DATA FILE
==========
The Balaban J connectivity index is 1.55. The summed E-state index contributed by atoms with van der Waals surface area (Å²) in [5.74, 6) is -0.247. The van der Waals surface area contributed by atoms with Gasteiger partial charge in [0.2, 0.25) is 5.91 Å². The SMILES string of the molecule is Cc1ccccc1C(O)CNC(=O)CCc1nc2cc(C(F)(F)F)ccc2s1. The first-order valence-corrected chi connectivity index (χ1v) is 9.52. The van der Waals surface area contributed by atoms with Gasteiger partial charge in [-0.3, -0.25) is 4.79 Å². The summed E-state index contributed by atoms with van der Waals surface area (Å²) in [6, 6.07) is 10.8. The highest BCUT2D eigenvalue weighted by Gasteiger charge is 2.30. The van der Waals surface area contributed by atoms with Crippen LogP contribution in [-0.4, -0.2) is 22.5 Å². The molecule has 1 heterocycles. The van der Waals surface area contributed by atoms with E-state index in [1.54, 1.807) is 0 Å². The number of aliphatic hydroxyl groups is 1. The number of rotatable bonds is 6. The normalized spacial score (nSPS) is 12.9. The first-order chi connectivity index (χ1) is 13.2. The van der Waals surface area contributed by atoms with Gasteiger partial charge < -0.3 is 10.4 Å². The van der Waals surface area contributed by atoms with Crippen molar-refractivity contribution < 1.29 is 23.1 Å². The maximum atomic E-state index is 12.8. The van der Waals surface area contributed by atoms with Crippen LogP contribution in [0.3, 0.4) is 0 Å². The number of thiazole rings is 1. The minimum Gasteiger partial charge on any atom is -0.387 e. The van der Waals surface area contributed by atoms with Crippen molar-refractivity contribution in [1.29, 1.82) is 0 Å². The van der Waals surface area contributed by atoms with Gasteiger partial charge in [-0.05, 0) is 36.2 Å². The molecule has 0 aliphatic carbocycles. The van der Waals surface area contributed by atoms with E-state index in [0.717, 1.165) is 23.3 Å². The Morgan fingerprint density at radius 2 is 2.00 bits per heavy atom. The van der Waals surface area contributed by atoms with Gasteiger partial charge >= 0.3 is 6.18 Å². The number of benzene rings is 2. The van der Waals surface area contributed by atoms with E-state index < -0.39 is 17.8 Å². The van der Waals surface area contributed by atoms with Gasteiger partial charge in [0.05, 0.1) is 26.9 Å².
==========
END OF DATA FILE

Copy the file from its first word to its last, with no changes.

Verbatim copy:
The Balaban J connectivity index is 1.55. The summed E-state index contributed by atoms with van der Waals surface area (Å²) in [5.74, 6) is -0.247. The van der Waals surface area contributed by atoms with Gasteiger partial charge in [0.2, 0.25) is 5.91 Å². The SMILES string of the molecule is Cc1ccccc1C(O)CNC(=O)CCc1nc2cc(C(F)(F)F)ccc2s1. The first-order valence-corrected chi connectivity index (χ1v) is 9.52. The van der Waals surface area contributed by atoms with Gasteiger partial charge in [-0.3, -0.25) is 4.79 Å². The summed E-state index contributed by atoms with van der Waals surface area (Å²) in [6, 6.07) is 10.8. The highest BCUT2D eigenvalue weighted by Gasteiger charge is 2.30. The van der Waals surface area contributed by atoms with Crippen LogP contribution in [-0.4, -0.2) is 22.5 Å². The molecule has 1 heterocycles. The van der Waals surface area contributed by atoms with E-state index in [1.54, 1.807) is 0 Å². The number of aliphatic hydroxyl groups is 1. The number of rotatable bonds is 6. The normalized spacial score (nSPS) is 12.9. The first-order chi connectivity index (χ1) is 13.2. The van der Waals surface area contributed by atoms with Gasteiger partial charge < -0.3 is 10.4 Å². The van der Waals surface area contributed by atoms with Crippen molar-refractivity contribution < 1.29 is 23.1 Å². The maximum atomic E-state index is 12.8. The van der Waals surface area contributed by atoms with Crippen LogP contribution in [0.3, 0.4) is 0 Å². The number of thiazole rings is 1. The minimum Gasteiger partial charge on any atom is -0.387 e. The van der Waals surface area contributed by atoms with Crippen molar-refractivity contribution in [1.29, 1.82) is 0 Å². The van der Waals surface area contributed by atoms with Gasteiger partial charge in [-0.05, 0) is 36.2 Å². The molecule has 0 aliphatic carbocycles. The van der Waals surface area contributed by atoms with E-state index in [0.717, 1.165) is 23.3 Å². The Morgan fingerprint density at radius 2 is 2.00 bits per heavy atom. The van der Waals surface area contributed by atoms with Gasteiger partial charge >= 0.3 is 6.18 Å². The number of benzene rings is 2. The van der Waals surface area contributed by atoms with E-state index < -0.39 is 17.8 Å². The van der Waals surface area contributed by atoms with Gasteiger partial charge in [0.05, 0.1) is 26.9 Å².